It gets exciting when particles and antiparticles collide: then what is known as annihilation occurs, the couple annihilates each other in a concentrated flash of pure energy. This is what makes antimatter so fascinating for science fiction literature. There the extinction of matter and antimatter is then used either as a dangerous weapon or as a source of energy. The problem with this is that the antimatter would first have to be generated in a complex manner - which requires significantly more energy than is obtained later. With today's technology, producing even a few grams of antimatter would take billions of years. And even then the problem of how this antimatter should be stored for so long would not be solved - after all, it must not come into contact with normal matter, otherwise: see above.
Annihilation is actually used in particle accelerators that allow electrons and positrons to collide. From the energy that arises when the pairs are extinguished, new particles are formed which can then be examined. This is significantly "cleaner" than the collisions of particles such as protons, which are made up of even smaller particles. A large number of particles are created in such collisions, most of which are of no interest to researchers.
But antimatter is really exciting for particle physicists for another reason: they hope, through a detailed study of the properties of antimatter, to find an indication of why the universe as we perceive it today exists at all. Because so far the standard model of particle physics, the current theoretical basis of particle physics, has not given an explanation for why something exists - on the contrary, according to the standard model, the universe should actually only consist of energy.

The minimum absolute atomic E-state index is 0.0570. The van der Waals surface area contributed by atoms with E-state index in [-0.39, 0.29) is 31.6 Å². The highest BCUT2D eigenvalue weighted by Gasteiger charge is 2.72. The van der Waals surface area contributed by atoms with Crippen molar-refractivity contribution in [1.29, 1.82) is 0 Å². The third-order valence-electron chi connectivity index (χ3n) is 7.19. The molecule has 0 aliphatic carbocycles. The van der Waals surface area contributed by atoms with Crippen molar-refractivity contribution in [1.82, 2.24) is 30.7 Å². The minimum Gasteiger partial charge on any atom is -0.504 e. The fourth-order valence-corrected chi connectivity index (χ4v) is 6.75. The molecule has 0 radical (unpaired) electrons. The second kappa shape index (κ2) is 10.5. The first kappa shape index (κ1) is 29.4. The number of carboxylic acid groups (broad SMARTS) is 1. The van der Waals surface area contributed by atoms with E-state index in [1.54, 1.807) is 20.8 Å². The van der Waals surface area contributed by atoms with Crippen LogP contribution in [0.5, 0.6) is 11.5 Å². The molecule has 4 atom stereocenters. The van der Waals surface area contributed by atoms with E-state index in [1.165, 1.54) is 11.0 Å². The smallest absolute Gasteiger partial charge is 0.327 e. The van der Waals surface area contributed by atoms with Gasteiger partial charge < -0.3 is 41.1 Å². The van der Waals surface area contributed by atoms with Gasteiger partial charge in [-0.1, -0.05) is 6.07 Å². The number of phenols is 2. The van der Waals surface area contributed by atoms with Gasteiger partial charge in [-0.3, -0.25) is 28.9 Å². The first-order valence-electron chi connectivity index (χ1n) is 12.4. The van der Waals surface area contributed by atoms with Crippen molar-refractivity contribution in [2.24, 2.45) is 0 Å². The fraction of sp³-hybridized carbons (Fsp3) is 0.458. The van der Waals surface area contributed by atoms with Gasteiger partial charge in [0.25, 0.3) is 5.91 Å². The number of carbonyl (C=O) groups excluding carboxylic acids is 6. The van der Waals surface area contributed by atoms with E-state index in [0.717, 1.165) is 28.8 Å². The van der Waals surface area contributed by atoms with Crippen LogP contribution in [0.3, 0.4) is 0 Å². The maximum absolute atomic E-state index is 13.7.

Just as particles and antiparticles dissolve into energy on contact, new particle-antiparticle pairs can arise from energy. Shortly after the Big Bang, the very hot and dense universe was in equilibrium between the creation and annihilation of particle-antiparticle pairs. A few moments later there was only annihilation because no new pairs were formed in the somewhat "cooled" universe. To be more precise: the energy density was no longer high enough for the energy to generate new mass. One result of this annihilation process are the photons of the cosmic background radiation, which can still be measured today. Actually there should only be energy, since all couples should have destroyed each other. Obviously there is a lot of matter and apparently little antimatter in the universe today. Measurements show that for whatever reason an additional particle of matter must have formed for every billion particle-antiparticle pairs. That doesn't sound like much, but it was enough to make up the entire universe as we know it. An asymmetrical process in the early days of the universe must have caused this preponderance. However, the processes of the Standard Model that come into question are not sufficient to explain the excess of matter.